Weed killer glyphosate wins five-year approval in European Union vote

Weed killer glyphosate wins five-year approval in European Union vote

Weed killer glyphosate wins five-year approval in European Union vote

He pointed out that the Commission had originally proposed a 10-year renewal and said that the reduced licence offered "five years in which we will work to look for alternatives".

The Commission is willing to adopt the decision before the current authorization expires on 15 December, via a draft implementing act, after the appeal committee's positive opinion.

"The decision taken today by a narrow qualified majority of Member States has locked the EU into another five years of toxic agriculture", said Bart Staes, a Green Party member of the European Parliament.

European Union agriculture commissioner, Phil Hogan, welcomed the vote, while his health and food safety counterpart also hailed the fact there was a qualified majority.

"Today's vote shows that when we all want to, we are able to share and accept our collective responsibility in decision making", EU Health Commissioner Vytenis Andriukaitis said in a statement.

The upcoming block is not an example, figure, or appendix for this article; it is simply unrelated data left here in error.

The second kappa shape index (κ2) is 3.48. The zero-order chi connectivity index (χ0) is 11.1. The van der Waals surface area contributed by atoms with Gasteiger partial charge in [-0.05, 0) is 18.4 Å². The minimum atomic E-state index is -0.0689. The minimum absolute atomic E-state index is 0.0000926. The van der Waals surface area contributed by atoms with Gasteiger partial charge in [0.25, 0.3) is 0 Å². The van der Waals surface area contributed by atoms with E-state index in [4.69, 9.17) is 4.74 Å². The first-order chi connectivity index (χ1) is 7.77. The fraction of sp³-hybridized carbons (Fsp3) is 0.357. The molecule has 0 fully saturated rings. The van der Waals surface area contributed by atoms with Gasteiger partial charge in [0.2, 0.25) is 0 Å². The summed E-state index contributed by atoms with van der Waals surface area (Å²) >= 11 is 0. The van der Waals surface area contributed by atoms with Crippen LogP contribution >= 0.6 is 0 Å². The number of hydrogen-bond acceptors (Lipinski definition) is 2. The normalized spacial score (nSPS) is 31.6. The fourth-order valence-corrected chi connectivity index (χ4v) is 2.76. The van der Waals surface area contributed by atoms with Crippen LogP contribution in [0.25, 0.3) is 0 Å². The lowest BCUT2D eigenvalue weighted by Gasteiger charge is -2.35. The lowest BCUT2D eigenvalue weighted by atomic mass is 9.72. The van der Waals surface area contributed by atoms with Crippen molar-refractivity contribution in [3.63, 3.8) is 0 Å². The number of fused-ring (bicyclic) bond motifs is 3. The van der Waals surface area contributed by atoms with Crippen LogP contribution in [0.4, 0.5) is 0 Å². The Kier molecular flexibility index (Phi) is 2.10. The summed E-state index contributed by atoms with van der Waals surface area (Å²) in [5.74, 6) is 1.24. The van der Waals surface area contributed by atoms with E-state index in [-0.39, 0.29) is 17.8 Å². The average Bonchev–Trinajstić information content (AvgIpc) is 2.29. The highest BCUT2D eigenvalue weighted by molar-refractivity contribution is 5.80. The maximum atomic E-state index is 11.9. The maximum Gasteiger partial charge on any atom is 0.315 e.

However, there was controversy in Germany yesterday after its Agricultural Minister Christian Schmidt voted in fvour of the motion without consent from the Environmental Minister. Anyone interested in building trust between interlocutors can not behave that way " the Environment Minister added.

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"Glyphosate damages nature, probably causes cancer, and props up an industrial farming system that is degrading the land we need to feed ourselves".

A petition by 1.3 million European Union citizens called for glyphosate to be banned after the herbicide was declared "probably carcinogenic to humans" by the International Agency for Research on Cancer in 2015.

Several subsequent studies, including those conducted by the EU's food (EFSA) and chemicals (ECHA) agencies, concluded that there was not enough evidence to support the link between glyphosate and cancer risk.

However, in a letter sent to EC President Jean-Claude Juncker in March, a group of 30 MEPs questioned the validity of a study used by the EFSA in its assessment.

The herbicide's license had been due to run out in less than three weeks, raising the prospect of Monsanto's Roundup disappearing from store shelves and, potentially, a farmers' revolt. The Papers include a host of documents from U.S. regulators and United States scientists, as well as thousands of pages of internal Monsanto emails, memos and other documents.

France, which tried in vain to convince its European partners to renew the licence for only three years, voted against.

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